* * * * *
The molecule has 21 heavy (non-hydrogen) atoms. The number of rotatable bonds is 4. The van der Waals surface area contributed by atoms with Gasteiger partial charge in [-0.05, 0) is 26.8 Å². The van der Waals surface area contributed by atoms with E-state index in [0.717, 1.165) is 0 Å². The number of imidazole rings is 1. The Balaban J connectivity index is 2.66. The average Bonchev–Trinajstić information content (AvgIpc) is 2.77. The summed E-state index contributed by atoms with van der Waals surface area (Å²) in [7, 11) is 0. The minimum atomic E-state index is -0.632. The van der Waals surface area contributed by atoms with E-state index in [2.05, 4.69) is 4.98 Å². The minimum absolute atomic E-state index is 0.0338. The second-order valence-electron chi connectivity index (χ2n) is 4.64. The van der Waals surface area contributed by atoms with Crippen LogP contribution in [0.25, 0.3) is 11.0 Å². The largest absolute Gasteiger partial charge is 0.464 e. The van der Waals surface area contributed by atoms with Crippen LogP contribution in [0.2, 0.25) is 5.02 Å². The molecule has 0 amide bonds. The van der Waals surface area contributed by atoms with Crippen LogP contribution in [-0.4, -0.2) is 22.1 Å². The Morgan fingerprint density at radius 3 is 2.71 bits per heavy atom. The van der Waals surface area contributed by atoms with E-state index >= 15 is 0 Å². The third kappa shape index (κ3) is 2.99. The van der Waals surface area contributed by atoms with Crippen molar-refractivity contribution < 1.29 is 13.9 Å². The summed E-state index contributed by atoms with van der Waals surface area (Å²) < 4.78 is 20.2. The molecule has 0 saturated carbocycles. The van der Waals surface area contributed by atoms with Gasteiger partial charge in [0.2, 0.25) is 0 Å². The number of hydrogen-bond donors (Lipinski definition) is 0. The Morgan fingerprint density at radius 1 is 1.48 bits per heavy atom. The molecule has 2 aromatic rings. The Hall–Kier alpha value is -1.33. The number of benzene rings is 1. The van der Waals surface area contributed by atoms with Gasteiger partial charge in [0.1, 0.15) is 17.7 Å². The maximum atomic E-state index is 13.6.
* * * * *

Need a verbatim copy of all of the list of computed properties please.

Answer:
The molecule has 21 heavy (non-hydrogen) atoms. The number of rotatable bonds is 4. The van der Waals surface area contributed by atoms with Gasteiger partial charge in [-0.05, 0) is 26.8 Å². The van der Waals surface area contributed by atoms with E-state index in [0.717, 1.165) is 0 Å². The number of imidazole rings is 1. The Balaban J connectivity index is 2.66. The average Bonchev–Trinajstić information content (AvgIpc) is 2.77. The summed E-state index contributed by atoms with van der Waals surface area (Å²) in [7, 11) is 0. The minimum atomic E-state index is -0.632. The van der Waals surface area contributed by atoms with E-state index in [2.05, 4.69) is 4.98 Å². The minimum absolute atomic E-state index is 0.0338. The second-order valence-electron chi connectivity index (χ2n) is 4.64. The van der Waals surface area contributed by atoms with Crippen LogP contribution in [0.25, 0.3) is 11.0 Å². The largest absolute Gasteiger partial charge is 0.464 e. The van der Waals surface area contributed by atoms with Crippen LogP contribution in [0.2, 0.25) is 5.02 Å². The molecule has 0 amide bonds. The van der Waals surface area contributed by atoms with Crippen LogP contribution in [-0.4, -0.2) is 22.1 Å². The Morgan fingerprint density at radius 3 is 2.71 bits per heavy atom. The van der Waals surface area contributed by atoms with E-state index >= 15 is 0 Å². The third kappa shape index (κ3) is 2.99. The van der Waals surface area contributed by atoms with Crippen molar-refractivity contribution < 1.29 is 13.9 Å². The summed E-state index contributed by atoms with van der Waals surface area (Å²) < 4.78 is 20.2. The molecule has 0 saturated carbocycles. The van der Waals surface area contributed by atoms with Gasteiger partial charge in [0.2, 0.25) is 0 Å². The number of hydrogen-bond donors (Lipinski definition) is 0. The Morgan fingerprint density at radius 1 is 1.48 bits per heavy atom. The molecule has 2 aromatic rings. The Hall–Kier alpha value is -1.33. The number of benzene rings is 1. The van der Waals surface area contributed by atoms with Gasteiger partial charge in [0.1, 0.15) is 17.7 Å². The maximum atomic E-state index is 13.6.